$100 on groceries. “My groceries are bought with points. Most of our diet is vegetarian. Sometimes we do fish or organ meat. I meal prep using a lot of simple ingredients.”

$120 on eating out. “When I go to a restaurant, it’s usually someone’s birthday. There’s an amazing pizzeria across the street from where we live.”

$50 on nights out.

$20 on alcohol.

$22 on coffee. “I try to make it at home. On Saturdays I’ll have a coffee at one of those independent hipster places.”

$155 per year on parking tickets. “It’s something that just happens. It’s the unlucky part of being me.”

$56.50 on car insurance. “My car is a 2008 Volkswagen Rabbit. I got it used. It makes things easier.”

$62.50 on car repairs.

$100 on gas. “I drive back to Montreal from Gatineau one weekend per month to visit family.”

$23.10 on inter-city bus tickets.

$80 per year for fitness classes. “Sometimes I bug my friends to use their [gym] guest passes.”

$292.50 per year on child-fitness activities. “My kid does Sportball, skiing and swimming. He’s a sporty kid.”

$40 on cellphone. “I’m with Koodo. I own the phone. I actually have two phones – one is covered by work.”

$214 on dental services.

$1,500 on medical fees/prescriptions.

$100 on outings and hobbies. “[My son] is very curious. He needs stimulation. We visit museums in Ottawa. I’ll take him to water slides in the summer or a farm. [These outings] build memories.”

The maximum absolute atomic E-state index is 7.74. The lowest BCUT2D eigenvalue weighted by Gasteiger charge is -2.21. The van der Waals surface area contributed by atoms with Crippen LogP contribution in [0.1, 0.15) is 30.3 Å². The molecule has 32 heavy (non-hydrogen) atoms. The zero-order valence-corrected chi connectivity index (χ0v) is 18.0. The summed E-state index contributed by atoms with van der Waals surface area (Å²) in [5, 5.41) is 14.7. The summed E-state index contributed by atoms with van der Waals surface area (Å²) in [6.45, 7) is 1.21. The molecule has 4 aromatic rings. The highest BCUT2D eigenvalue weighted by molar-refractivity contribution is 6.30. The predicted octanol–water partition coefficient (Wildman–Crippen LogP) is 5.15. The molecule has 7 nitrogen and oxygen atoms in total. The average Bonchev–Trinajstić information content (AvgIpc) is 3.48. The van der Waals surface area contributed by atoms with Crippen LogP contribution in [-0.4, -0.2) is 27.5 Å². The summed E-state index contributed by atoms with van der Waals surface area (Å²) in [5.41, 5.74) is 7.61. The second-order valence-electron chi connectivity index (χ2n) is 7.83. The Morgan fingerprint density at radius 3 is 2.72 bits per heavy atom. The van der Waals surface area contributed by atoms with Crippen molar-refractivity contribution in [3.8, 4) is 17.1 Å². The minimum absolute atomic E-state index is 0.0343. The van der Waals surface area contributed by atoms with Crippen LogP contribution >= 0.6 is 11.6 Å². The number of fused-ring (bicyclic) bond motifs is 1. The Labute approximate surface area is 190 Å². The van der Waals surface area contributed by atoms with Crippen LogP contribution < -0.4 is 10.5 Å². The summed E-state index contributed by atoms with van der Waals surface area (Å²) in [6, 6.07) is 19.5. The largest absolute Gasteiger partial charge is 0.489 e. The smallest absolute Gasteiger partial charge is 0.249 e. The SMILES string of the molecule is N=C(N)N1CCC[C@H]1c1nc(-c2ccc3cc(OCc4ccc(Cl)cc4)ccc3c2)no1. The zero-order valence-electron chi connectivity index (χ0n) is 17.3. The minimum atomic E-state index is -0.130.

$20 on clothes. “I mainly buy clothes for my son.”

$13.33 on haircuts/esthetician visits. “I mostly do my hair at home.”

$127 per year on training/continuing education. “Last March, I did a financial course.”

$585 per year on union dues.

$15 on political donations.

$30 on charitable donations. “I support Unicef; the British Columbia Civil Liberties Association; the Refugee and Immigrant Center for Education and Legal Services; and Autism Speaks Canada Walk."

$1,000 per year on gifts. “I spend on gifts for Hanukkah and birthdays for my immediate family and best friends.”

$2,500 per year on vacations. “I love going somewhere warm. Last December, I went to an all-inclusive resort in Mexico. With my kid, I like to do beach vacations in Costa Rica, Nicaragua, Miami Beach.”